One example of a channel is the formation that develops during a sideways trading range or a basing pattern when prices hold in a generally narrow band at lower price levels for a period of time. As long as price action continues to respect a trend by bouncing off a trend line, the trend line is perhaps the most powerful continuation pattern. As with a bullish flag, the congestion area that forms is a period when the market consolidates and reassesses what it has done before returning to its downward trek.
The market is able to find buying support at about the same general level for several days in a row, but the highs for the day get progressively lower as prices move toward the apex of the triangle.
A market makes a gradual descent, trades at a lower level for a while and then makes a gradual ascent to form a rounding bottom – the saucer or the cup, depending on the name you give this formation. When prices break through the neckline, the reversal pattern is complete and a potential uptrend may begin. Volatility increases at higher price levels, producing wider range days to form the widest part of the diamond. One of the favorite methods for determining support and resistance levels is to look at a bar chart and its past price history and then see at what price levels the highs, lows and closes seem to be touching the most.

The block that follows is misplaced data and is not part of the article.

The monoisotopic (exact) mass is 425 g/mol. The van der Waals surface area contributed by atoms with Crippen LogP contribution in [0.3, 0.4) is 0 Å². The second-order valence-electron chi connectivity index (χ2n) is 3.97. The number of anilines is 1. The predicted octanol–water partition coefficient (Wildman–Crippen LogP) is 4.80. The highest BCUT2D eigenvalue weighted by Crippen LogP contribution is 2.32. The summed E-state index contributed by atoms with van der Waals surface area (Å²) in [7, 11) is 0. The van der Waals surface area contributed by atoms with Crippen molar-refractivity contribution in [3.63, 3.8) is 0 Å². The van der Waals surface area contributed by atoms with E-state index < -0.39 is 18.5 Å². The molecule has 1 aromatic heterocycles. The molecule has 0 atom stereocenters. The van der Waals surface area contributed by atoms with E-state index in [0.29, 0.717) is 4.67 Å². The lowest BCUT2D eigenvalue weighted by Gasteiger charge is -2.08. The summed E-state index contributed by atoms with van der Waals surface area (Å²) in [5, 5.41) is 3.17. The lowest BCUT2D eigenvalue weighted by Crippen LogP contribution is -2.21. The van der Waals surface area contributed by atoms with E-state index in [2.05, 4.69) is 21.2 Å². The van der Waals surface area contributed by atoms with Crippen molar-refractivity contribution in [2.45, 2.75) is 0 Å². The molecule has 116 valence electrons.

For example, a double bottom may form because prices find support from an earlier bottom, or a triangle may form as prices are unable to overcome short-term trend line support or resistance until a breakout eventually does occur.
For example, let’s say a market is in a solid uptrend that began at 100 and rallies to 200. However, for those markets that have only day sessions, which includes most physical commodities as well as stocks, gaps may show up because of some overnight news or development that causes a sudden shift in prices. These occur at the beginning of a move as prices reject the previous tend and suddenly reverse course or at the breakout point of a chart formation such as a trend line or a triangle.